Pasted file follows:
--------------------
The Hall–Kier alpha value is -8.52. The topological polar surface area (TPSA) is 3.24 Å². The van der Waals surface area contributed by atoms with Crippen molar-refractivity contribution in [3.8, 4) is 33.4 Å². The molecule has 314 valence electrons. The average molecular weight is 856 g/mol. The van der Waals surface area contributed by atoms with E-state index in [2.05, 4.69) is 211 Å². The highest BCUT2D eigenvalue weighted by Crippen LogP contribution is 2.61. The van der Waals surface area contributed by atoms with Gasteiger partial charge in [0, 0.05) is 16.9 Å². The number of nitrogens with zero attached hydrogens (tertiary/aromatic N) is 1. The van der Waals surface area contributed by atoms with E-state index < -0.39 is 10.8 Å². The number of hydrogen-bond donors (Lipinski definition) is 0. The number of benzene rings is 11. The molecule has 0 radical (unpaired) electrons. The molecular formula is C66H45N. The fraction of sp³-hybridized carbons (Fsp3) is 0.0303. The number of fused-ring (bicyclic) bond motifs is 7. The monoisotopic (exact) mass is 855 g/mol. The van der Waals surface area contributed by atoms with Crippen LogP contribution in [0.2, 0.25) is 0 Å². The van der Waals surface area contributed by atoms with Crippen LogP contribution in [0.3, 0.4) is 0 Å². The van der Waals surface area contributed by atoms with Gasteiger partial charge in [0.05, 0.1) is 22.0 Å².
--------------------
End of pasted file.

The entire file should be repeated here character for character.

The Hall–Kier alpha value is -8.52. The topological polar surface area (TPSA) is 3.24 Å². The van der Waals surface area contributed by atoms with Crippen molar-refractivity contribution in [3.8, 4) is 33.4 Å². The molecule has 314 valence electrons. The average molecular weight is 856 g/mol. The van der Waals surface area contributed by atoms with E-state index in [2.05, 4.69) is 211 Å². The highest BCUT2D eigenvalue weighted by Crippen LogP contribution is 2.61. The van der Waals surface area contributed by atoms with Gasteiger partial charge in [0, 0.05) is 16.9 Å². The number of nitrogens with zero attached hydrogens (tertiary/aromatic N) is 1. The van der Waals surface area contributed by atoms with E-state index < -0.39 is 10.8 Å². The number of hydrogen-bond donors (Lipinski definition) is 0. The number of benzene rings is 11. The molecule has 0 radical (unpaired) electrons. The molecular formula is C66H45N. The fraction of sp³-hybridized carbons (Fsp3) is 0.0303. The number of fused-ring (bicyclic) bond motifs is 7. The monoisotopic (exact) mass is 855 g/mol. The van der Waals surface area contributed by atoms with Crippen LogP contribution in [0.2, 0.25) is 0 Å². The van der Waals surface area contributed by atoms with Crippen LogP contribution in [0.3, 0.4) is 0 Å². The van der Waals surface area contributed by atoms with Gasteiger partial charge in [0.05, 0.1) is 22.0 Å².